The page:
1. @SageCanaday

          Thanks for the info.

          What about the idea that if one is on EPO they can train/recover at a higher level (much like the HGH/testosterone combo)…so over time the "training effect" benefit might help for another year or two?

          I think in MUT Running the added muscle strength/power could be very helpful as bombing downhills and grinding up hills tears up one's legs the most. That seems to be a limiting factor always for me at least. So strength is key…it's not all about Vo2max or Lactate Threshold! Also, a high/fast recovery rate from Long Runs.

          I actually was referring to Christian. I believe he was actually an RN (or training to be one).

    2. Adrian

      This is an amazingly naive comment. It is exactly what used to be said about cycling and then it turned out that almost every North American pro had been on the sauce, your national junior team was systematically doped and amateurs were being busted at turns too. NA pro-sports are riddled with it, but it’s only the euros in your chosen sport, and if there are any NAs,then only those who are older (with a half justification thrown in to boot).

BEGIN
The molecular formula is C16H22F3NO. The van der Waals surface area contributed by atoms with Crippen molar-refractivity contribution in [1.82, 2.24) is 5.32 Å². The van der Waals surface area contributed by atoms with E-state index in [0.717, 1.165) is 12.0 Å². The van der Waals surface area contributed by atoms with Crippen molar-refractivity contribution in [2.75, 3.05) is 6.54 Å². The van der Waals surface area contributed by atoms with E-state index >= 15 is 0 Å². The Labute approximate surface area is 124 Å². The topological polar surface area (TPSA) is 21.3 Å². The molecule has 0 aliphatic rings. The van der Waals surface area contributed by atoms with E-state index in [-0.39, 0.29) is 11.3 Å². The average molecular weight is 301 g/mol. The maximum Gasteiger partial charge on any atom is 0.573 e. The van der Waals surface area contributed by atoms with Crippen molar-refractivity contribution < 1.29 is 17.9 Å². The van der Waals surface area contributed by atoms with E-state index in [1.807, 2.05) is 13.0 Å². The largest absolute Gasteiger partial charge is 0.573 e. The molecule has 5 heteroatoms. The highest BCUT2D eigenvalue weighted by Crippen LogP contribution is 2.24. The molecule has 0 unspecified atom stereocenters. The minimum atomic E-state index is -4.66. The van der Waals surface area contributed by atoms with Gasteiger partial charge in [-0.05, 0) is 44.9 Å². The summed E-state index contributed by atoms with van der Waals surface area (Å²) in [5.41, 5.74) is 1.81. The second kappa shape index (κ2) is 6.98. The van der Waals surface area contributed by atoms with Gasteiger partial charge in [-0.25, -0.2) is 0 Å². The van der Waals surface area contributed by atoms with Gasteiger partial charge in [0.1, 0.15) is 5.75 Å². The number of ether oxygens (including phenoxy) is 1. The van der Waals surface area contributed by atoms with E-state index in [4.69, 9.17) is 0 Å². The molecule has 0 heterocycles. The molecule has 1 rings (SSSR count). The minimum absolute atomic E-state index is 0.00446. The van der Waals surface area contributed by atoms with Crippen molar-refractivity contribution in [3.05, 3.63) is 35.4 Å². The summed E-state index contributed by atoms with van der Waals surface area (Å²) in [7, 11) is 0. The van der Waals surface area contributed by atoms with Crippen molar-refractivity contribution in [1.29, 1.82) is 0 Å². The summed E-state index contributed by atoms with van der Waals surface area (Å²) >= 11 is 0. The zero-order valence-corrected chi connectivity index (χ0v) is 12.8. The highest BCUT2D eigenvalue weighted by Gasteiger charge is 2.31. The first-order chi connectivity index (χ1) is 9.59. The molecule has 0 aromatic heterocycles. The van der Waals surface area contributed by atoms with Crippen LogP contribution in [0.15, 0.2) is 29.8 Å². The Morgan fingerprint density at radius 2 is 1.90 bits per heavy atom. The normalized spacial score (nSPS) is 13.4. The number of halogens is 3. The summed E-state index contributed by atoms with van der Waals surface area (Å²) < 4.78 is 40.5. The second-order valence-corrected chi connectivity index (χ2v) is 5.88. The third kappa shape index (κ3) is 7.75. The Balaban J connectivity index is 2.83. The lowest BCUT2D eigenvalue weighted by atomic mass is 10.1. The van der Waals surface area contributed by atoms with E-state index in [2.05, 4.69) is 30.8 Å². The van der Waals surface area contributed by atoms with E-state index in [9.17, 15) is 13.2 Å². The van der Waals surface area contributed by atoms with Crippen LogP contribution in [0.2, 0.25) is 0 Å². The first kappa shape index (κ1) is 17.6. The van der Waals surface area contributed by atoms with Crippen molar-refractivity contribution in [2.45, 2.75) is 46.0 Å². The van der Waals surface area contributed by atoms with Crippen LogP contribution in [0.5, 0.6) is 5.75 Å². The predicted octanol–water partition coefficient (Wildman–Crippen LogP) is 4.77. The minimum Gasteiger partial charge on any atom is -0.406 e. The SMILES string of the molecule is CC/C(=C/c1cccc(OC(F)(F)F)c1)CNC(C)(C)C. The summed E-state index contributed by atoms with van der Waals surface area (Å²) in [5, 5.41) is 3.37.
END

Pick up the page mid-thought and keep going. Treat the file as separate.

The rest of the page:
EPO is readily available on the Web and micro-dosing effectively is just a google search away. I think this sport, like cycling and athletics, is in for a rude awakening.

      1. Duluthian

        I think we agree more than you imply, Adrian.

        However, I'm referring to the systematic multi-drug dosing seen in cycling, consisting of HGH, testosterone analogues, EPO and blood transfusions. Even on US domestic cycling teams, this did not exist. Tyler Hamilton and Floyd Landis both testified in great detail that they had never blood doped before USPS. You could argue that they were lying, but they sound believable to me. The equipment needed to tap the blood, store it and transfuse is safely, was simply beyond the budget of smaller teams.

        Sure, you can buy EPO on the net. But. How much would you take? How often would you check your hematocrit? How would you take it in relation to a goal race? I have treated countless patients with EPO and it's not an exact science at all. Sometimes you overshoot; sometimes, there is no effect at all. I, personally, would be very scared of taking EPO without being able to check my hematocrit very often.

        Don't forget that in "high-octane" doping's glory days, the EPO was taken in the off-season in order to be able to tap a few units of blood that could then be transfused in small doses during the Tour. EPO itself does not give you an immediate effect that is useful during a period of a steady drop in hematocrit, such as the Tour or a very heavy period of training.